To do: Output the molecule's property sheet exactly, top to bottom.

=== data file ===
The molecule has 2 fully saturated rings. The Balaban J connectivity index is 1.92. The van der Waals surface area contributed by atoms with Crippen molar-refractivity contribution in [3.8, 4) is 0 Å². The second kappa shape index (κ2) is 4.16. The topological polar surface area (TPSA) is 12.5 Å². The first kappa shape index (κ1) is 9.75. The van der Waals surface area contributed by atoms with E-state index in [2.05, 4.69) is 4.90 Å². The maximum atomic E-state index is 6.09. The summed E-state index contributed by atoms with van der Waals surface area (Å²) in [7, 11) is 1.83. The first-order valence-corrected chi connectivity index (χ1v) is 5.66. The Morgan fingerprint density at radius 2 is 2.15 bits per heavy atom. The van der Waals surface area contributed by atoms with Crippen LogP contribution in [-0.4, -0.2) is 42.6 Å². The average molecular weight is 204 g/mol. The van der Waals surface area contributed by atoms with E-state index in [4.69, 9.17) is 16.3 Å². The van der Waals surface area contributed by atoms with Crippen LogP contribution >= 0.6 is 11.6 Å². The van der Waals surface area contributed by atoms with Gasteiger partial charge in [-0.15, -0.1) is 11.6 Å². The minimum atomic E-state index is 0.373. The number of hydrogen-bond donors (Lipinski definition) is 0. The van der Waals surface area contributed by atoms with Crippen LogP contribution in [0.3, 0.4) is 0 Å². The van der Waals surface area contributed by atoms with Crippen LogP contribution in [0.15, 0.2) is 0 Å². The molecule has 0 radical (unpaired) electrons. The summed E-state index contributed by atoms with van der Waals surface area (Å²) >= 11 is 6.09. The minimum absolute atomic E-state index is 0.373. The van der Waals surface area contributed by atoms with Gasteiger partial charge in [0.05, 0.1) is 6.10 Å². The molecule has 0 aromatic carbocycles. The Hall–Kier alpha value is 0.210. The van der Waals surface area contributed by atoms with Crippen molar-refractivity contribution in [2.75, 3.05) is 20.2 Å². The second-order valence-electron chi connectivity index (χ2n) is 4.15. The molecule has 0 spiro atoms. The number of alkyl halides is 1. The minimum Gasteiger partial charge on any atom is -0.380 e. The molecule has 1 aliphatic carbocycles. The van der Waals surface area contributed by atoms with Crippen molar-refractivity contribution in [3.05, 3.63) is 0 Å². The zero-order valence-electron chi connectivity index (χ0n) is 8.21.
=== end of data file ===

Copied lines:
The molecule has 2 fully saturated rings. The Balaban J connectivity index is 1.92. The van der Waals surface area contributed by atoms with Crippen molar-refractivity contribution in [3.8, 4) is 0 Å². The second kappa shape index (κ2) is 4.16. The topological polar surface area (TPSA) is 12.5 Å². The first kappa shape index (κ1) is 9.75. The van der Waals surface area contributed by atoms with E-state index in [2.05, 4.69) is 4.90 Å². The maximum atomic E-state index is 6.09. The summed E-state index contributed by atoms with van der Waals surface area (Å²) in [7, 11) is 1.83. The first-order valence-corrected chi connectivity index (χ1v) is 5.66. The Morgan fingerprint density at radius 2 is 2.15 bits per heavy atom. The van der Waals surface area contributed by atoms with Crippen LogP contribution in [-0.4, -0.2) is 42.6 Å². The average molecular weight is 204 g/mol. The van der Waals surface area contributed by atoms with E-state index in [4.69, 9.17) is 16.3 Å². The van der Waals surface area contributed by atoms with Crippen LogP contribution >= 0.6 is 11.6 Å². The van der Waals surface area contributed by atoms with Gasteiger partial charge in [-0.15, -0.1) is 11.6 Å². The minimum atomic E-state index is 0.373. The number of hydrogen-bond donors (Lipinski definition) is 0. The van der Waals surface area contributed by atoms with Crippen LogP contribution in [0.3, 0.4) is 0 Å². The van der Waals surface area contributed by atoms with Crippen LogP contribution in [0.15, 0.2) is 0 Å². The molecule has 0 radical (unpaired) electrons. The summed E-state index contributed by atoms with van der Waals surface area (Å²) >= 11 is 6.09. The minimum absolute atomic E-state index is 0.373. The van der Waals surface area contributed by atoms with Gasteiger partial charge in [0.05, 0.1) is 6.10 Å². The molecule has 0 aromatic carbocycles. The Hall–Kier alpha value is 0.210. The van der Waals surface area contributed by atoms with Crippen molar-refractivity contribution in [2.75, 3.05) is 20.2 Å². The second-order valence-electron chi connectivity index (χ2n) is 4.15. The molecule has 0 spiro atoms. The number of alkyl halides is 1. The minimum Gasteiger partial charge on any atom is -0.380 e. The molecule has 1 aliphatic carbocycles. The van der Waals surface area contributed by atoms with Crippen molar-refractivity contribution in [3.05, 3.63) is 0 Å². The zero-order valence-electron chi connectivity index (χ0n) is 8.21.